Why Chinese Food Is a Holiday Tradition

Going out for Chinese food during the holiday season, or even on Christmas Day, is a tradition for many people. For some people, we only know it as a funny scene in A Christmas Story when Ralphie’s family shares Peking duck after the dog eats their turkey. For others, going to a Chinese restaurant for the holidays is a time-honored institution. No matter which camp you fall into, you might wonder where this tradition came from.


Let’s look at the cultural history that connects Chinese food with the holiday season.


Immigrant Communities Come Together

In the late 1800s and early 1900s, New York City was full of immigrant communities. Most of these communities came from European Christian countries, with two notable exceptions: the Jews and the Chinese. Chinese immigrants were neither Christian nor European. Jews, on the other hand, may have come from various European countries, but it was their religious tradition that held them together rather than a shared homeland. These two communities tended to live in adjoining neighborhoods, so many Jewish families lived near Chinese restaurants.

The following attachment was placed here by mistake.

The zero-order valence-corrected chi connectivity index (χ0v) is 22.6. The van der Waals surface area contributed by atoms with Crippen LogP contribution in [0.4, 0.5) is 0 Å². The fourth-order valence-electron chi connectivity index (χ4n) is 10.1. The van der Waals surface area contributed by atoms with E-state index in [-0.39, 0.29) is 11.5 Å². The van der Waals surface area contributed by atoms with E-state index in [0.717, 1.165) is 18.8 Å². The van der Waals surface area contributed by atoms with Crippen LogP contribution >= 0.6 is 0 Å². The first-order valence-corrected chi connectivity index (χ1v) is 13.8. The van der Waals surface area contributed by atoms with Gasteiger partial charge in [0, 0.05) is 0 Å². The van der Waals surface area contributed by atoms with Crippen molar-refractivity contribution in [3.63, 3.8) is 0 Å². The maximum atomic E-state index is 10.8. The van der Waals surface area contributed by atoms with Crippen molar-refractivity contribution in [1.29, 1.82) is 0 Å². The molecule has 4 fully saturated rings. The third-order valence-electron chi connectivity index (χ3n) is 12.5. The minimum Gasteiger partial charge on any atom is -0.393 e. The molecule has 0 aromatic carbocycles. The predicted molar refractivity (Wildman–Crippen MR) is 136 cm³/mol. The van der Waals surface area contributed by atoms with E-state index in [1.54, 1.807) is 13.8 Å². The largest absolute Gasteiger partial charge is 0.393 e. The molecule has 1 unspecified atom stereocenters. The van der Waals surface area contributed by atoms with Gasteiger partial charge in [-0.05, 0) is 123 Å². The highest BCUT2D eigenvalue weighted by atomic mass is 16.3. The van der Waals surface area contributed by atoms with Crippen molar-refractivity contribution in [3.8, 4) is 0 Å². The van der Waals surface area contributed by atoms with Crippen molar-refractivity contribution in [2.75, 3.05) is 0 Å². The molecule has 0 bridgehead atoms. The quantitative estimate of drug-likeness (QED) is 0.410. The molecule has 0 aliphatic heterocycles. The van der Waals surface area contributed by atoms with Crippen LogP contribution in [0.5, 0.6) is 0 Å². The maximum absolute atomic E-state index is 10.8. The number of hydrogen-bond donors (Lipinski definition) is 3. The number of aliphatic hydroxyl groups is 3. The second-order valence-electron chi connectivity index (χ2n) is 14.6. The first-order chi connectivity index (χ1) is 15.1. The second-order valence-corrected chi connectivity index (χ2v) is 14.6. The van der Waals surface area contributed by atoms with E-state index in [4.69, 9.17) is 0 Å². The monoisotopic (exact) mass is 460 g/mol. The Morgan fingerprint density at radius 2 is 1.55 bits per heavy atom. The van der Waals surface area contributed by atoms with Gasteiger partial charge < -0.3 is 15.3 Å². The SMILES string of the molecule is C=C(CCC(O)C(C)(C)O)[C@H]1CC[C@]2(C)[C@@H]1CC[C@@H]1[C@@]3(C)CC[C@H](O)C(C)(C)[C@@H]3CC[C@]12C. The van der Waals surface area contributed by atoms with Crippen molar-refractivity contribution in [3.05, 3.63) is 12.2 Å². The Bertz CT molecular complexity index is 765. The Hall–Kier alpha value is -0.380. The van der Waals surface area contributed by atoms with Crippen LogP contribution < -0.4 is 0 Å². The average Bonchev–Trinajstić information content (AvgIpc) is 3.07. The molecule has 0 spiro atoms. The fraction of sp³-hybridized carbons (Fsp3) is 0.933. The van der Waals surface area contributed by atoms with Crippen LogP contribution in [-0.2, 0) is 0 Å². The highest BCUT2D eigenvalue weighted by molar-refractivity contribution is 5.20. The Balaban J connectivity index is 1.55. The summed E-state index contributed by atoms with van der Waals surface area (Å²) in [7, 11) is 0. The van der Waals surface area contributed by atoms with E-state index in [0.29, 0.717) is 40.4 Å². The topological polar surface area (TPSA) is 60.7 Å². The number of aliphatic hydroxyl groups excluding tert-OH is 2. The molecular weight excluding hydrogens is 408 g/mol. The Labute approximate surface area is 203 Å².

Passing the Time

When all the Christians went to church on Sunday, the Jewish population needed something to do. We have records from as early as 1899 that talk about American Jews eating lunch at Chinese restaurants on Sundays when all the Christians were gathering after church. When Christmas Day rolled around, Chinese restaurants were often the only places that were open. Neither the Chinese nor the Jewish populations were celebrating Christmas, so it was only natural that they would come together in some way.


Closer to Kosher

There was one more reason why American Jews frequented Chinese restaurants: the kosher diet. According to Jewish law, there are certain foods and food combinations that Jews are not allowed to eat. For example, combining meat and dairy is non-kosher, so pretty much all Italian and Mexican foods are a no-go. Chinese food, however, is pretty much dairy-free, so it’s much easier to keep kosher when eating at a Chinese restaurant.


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Gourmet Chinese Food at SFK

December 25th is still one of the busiest days for Chinese restaurants in the United States. But even if you don’t go out on Christmas, you can still enjoy a holiday feast at San Francisco Kitchen. Enjoy the holiday season and visit SFK with your friends and family!


To reserve a table or host an event with us, contact SFK at 603-886-8833. Follow us on Facebook for updates on our live music and other great events!